Anyone who knows me, has read my blogs, heard my podcasts has seen videos on my You Tube channel, knows that I have consistently been fighting for safe pedestrian access. I believe that everyone should be able to get around their community without having to worry about safety, regardless of their abilities.

From suburbia to the very heart of cities, infrastructure is based on having people drive everywhere by car.   But as we know, when our abilities change, driving can become problematic or impossible.

I live in an area that offers a good transit system with buses and paratransit vans.  Because of this I can move around throughout our county in my wheelchair without a car.


Because our county was designed and largely built up before the Americans with Disabilities Act (ADA) was passed, many of the destinations here do not have safe pedestrian access from bus stops and sidewalks.  Unfortunately, this problem exists in many (actually, MOST) other states, counties, and towns I have also visited.

I have contacted numerous shopping center managers and municipal offices in this area to discuss this problem, often with no luck.

But today’s success at Cypress Point shopping center is an excellent example of the value of persistence and creativity along with a lot of cooperation. After several years of non-success, I realized that because this particular shopping center also contains a post office, they are required to follow higher accessibility standards set for  governmental use property.  Access here falls, not only under the ADA, but also the Architectural Barriers Act (ABA).

While the ADA is administered locally, the ABA is administered from Washington DC by the United States Architectural and Transportation Barriers Compliance Board (Access Board)

Even armed with this information I knew that change would not happen overnight. I contacted the Access Board and filed an official complaint. After this, a case number was given and an agent was assigned to investigate.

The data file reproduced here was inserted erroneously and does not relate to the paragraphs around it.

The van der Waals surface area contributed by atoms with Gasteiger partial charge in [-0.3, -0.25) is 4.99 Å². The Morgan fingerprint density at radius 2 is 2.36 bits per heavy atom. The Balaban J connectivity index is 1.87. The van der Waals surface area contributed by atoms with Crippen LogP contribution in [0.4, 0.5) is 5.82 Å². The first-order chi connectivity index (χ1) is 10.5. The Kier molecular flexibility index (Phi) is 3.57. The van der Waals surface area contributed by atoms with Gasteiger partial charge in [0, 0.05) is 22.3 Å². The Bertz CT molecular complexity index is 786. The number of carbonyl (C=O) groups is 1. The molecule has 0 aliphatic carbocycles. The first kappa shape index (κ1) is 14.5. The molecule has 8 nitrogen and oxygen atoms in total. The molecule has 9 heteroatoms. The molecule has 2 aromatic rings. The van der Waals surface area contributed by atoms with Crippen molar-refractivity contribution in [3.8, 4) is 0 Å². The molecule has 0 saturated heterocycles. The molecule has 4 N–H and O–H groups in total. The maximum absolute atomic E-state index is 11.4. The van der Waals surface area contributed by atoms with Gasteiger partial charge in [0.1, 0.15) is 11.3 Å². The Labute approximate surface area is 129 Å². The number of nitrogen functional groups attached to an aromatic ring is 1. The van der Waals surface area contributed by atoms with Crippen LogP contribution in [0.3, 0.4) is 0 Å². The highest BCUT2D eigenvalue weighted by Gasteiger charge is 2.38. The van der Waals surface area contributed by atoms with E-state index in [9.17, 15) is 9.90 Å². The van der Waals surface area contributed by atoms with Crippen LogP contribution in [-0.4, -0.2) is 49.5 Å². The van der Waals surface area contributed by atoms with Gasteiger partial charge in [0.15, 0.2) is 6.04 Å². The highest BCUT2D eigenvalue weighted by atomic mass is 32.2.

Providing true accessibility should mean that there would be a safe, ADA compliant pedestrian path from the sidewalk and nearby bus stop to the Post Office door.

Newly built shopping centers (built after ADA was enacted) are required to provide these access points. But older centers are generally not required to retrofit their properties because of the high cost of doing so. The exception to this is when a center undergoes major renovation or something like this, where a government use office is accepted into a property.

Over the course of six years, 2 different agents from the Access Board worked to coordinate with the management of the shopping center, the U.S. Postal Service, and the local municipality to procure the needed funding and permits. And persistence ultimately paid off.

I am so excited to report that that there is finally a safe route to my local post office. This will be a benefit to not only me but to numerous bus riders, local pedestrians, and even the motor vehicle drivers who won’t have to swerve to avoid hitting one of us.

The six years this took often felt like an endless path to just procure a modest pedestrian sidewalk.  But today when I safely rode on it in my wheelchair, the comfort it provided was immeasurable.

I hope this story inspires others to never give up on fighting for what they believe in. With persistence, creativity, and cooperation, we can make the world a more accessible place for everyone.